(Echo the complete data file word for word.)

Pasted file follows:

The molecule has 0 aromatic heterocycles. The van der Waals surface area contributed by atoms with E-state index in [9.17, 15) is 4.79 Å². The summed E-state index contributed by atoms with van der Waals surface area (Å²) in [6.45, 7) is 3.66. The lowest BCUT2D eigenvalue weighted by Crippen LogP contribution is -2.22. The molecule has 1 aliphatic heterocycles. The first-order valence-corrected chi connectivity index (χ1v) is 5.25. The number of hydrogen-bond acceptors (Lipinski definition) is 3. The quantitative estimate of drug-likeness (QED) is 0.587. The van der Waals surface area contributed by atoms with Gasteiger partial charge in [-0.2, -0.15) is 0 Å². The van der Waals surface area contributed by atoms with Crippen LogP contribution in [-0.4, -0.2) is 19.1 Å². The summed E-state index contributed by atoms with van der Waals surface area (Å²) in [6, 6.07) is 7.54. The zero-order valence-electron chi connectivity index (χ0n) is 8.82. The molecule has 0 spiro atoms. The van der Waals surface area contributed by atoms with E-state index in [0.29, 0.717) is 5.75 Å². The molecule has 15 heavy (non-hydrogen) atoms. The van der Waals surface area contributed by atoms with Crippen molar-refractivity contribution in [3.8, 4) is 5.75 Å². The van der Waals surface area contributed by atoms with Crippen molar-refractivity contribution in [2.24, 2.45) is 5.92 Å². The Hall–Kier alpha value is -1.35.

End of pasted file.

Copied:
The molecule has 0 aromatic heterocycles. The van der Waals surface area contributed by atoms with E-state index in [9.17, 15) is 4.79 Å². The summed E-state index contributed by atoms with van der Waals surface area (Å²) in [6.45, 7) is 3.66. The lowest BCUT2D eigenvalue weighted by Crippen LogP contribution is -2.22. The molecule has 1 aliphatic heterocycles. The first-order valence-corrected chi connectivity index (χ1v) is 5.25. The number of hydrogen-bond acceptors (Lipinski definition) is 3. The quantitative estimate of drug-likeness (QED) is 0.587. The van der Waals surface area contributed by atoms with Gasteiger partial charge in [-0.2, -0.15) is 0 Å². The van der Waals surface area contributed by atoms with Crippen LogP contribution in [-0.4, -0.2) is 19.1 Å². The summed E-state index contributed by atoms with van der Waals surface area (Å²) in [6, 6.07) is 7.54. The zero-order valence-electron chi connectivity index (χ0n) is 8.82. The molecule has 0 spiro atoms. The van der Waals surface area contributed by atoms with E-state index in [0.29, 0.717) is 5.75 Å². The molecule has 15 heavy (non-hydrogen) atoms. The van der Waals surface area contributed by atoms with Crippen molar-refractivity contribution in [3.8, 4) is 5.75 Å². The van der Waals surface area contributed by atoms with Crippen molar-refractivity contribution in [2.24, 2.45) is 5.92 Å². The Hall–Kier alpha value is -1.35.